The National Retail Payment System spearheaded by the Bangko Sentral ng Pilipinas will revolutionise payments in the Philippines, bringing the country on a par with its neighbours.
The new National Retail Payment System (NRPS) is a key component of Bangko Sentral ng Pilipinas’ (BSP) initiative to drive greater financial inclusion in the country. It will enable easier and real-time interbank transfers, as well as merge the various ATM, mobile money, and electronic point-of-sale networks.
BSP governor Tetangco said that the NRPS would help boost financial inclusion and “contribute to the stability and efficiency of the financial system and the economy as a whole,” noting that a shift from a paper-based to an electronic-based payment system can create annual savings of up to 1% of gross domestic product. Moreover, he observed that an advanced payment system is part of a holistic financial infrastructure building programme that will attract foreign investments and drive economic growth. Filipinos currently make around 2.5b payment transactions per month worth $74bn, but only 1% were transacted electronically and the rest in cash or cheques.
The NRPS initiative follows similar developments in more developed markets that have put in place real-time retail payments systems. Michael Moon, head of payments markets, SWIFT APAC, cited about 30 “live” programmes and those in various stages of planning around the world. “The National Retail Payment System agenda in the Philippines is really quite timely,” he remarked.
To date there are 18 countries around the world that are already operating real-time interbank payment systems, plus a further 12 countries either planning or building their systems whilst 17 Eurozone countries are exploring the issue.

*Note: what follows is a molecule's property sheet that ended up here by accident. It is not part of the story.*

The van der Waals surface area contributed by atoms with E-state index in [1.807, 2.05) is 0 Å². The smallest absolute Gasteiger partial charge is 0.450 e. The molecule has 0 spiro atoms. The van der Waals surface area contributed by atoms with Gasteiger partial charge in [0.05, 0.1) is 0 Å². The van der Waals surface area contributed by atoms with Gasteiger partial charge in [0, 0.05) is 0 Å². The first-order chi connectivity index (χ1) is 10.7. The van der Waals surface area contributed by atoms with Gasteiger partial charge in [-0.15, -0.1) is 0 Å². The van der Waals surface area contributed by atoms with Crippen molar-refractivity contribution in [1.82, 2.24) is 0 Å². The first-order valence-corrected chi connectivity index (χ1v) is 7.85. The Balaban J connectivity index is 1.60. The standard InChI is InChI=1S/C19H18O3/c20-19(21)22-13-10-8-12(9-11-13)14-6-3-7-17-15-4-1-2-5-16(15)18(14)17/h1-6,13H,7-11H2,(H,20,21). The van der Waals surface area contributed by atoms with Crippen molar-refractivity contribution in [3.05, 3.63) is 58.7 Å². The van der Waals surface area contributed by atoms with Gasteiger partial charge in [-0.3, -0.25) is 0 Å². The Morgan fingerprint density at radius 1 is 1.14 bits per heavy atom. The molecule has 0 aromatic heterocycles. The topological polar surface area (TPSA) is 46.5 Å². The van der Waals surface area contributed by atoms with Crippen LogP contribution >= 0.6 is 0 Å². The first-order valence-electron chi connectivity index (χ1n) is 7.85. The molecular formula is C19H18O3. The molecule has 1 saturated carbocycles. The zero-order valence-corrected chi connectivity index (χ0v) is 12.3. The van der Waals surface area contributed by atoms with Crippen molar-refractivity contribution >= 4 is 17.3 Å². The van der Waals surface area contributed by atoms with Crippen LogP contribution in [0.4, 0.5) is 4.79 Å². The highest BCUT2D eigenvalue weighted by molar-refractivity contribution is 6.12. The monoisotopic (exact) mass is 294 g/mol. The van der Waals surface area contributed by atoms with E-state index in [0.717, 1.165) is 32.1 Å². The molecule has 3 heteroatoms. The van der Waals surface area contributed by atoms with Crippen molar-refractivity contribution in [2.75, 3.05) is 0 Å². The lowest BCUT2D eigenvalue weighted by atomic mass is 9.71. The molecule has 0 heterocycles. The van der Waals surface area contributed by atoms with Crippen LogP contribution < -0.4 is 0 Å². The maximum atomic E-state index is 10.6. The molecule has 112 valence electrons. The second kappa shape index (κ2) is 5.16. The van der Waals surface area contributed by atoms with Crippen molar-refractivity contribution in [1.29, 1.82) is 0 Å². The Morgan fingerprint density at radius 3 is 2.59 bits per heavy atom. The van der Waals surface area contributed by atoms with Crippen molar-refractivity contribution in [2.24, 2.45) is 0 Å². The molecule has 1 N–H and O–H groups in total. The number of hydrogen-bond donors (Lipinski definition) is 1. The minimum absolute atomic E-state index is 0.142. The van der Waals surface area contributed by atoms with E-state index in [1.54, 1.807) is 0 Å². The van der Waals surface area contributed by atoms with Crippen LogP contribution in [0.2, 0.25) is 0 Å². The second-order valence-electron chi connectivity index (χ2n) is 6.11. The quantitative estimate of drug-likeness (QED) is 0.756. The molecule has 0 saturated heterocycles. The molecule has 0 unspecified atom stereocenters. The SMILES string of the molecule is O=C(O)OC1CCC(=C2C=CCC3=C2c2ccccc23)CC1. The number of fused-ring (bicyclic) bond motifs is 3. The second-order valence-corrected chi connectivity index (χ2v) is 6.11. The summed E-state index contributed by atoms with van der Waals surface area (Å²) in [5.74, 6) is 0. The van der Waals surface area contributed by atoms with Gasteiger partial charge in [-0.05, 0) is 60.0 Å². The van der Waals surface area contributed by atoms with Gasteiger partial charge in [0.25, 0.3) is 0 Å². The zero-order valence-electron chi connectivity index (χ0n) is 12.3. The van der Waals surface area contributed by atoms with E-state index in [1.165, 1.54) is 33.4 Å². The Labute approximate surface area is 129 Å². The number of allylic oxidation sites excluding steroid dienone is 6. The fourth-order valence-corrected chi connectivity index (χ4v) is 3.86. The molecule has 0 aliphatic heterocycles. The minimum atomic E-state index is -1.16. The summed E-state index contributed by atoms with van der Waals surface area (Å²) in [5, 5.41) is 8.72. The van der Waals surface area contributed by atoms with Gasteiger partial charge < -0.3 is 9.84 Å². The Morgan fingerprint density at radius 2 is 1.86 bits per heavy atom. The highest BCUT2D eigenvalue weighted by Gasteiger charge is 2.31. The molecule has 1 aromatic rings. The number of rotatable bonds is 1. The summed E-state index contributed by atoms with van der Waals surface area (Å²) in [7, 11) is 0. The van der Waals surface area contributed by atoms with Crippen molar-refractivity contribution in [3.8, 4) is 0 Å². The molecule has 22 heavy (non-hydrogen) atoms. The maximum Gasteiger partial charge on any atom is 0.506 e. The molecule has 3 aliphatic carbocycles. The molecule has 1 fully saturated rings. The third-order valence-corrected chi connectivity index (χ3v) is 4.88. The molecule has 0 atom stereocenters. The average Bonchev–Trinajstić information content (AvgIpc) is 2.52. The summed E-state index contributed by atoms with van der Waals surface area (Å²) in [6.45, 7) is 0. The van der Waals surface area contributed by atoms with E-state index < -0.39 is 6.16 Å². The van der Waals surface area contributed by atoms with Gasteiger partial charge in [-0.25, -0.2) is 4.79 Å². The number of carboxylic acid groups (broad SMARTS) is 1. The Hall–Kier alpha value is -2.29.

Countries leading real-time retail payments system innovations in the Asia Pacific region are China, Hong Kong, India, Japan, Singapore, South Korea and Taiwan while countries in the region at the same planning and building stage as the Philippines are Australia, Indonesia and Thailand.
However, the Philippines faces additional challenges as digital banking and payments is not well-established compared to some of its peers in the region. While adoption of ATM cards is high – there are around 78m cardholders as of March 2015 and the volume of switched transactions stood at an average of 1.36m per day in 2014 – doubts about digital real-time payment adoption, which is also part of the NRPS initiative remain.
Offering insight, Ken Arthur Tiambeng, VP, head of electronic banking, Banco de Oro Unibank shared: “Forty percent of Filipinos are online, yet only 13% of bank customers have tried digital banking. Among peer countries, we are laggards.”
The scale of the challenge has been recognised. It was announced earlier this year that the NRPS targeted implementation was 2016. However, this date has recently been changed and may take significant time to realise. Considerations on regulation, security, infrastructure, and adoption are still to be ironed out. There is still much work to do before the system will be up and running and the full benefits of financial inclusion delivered.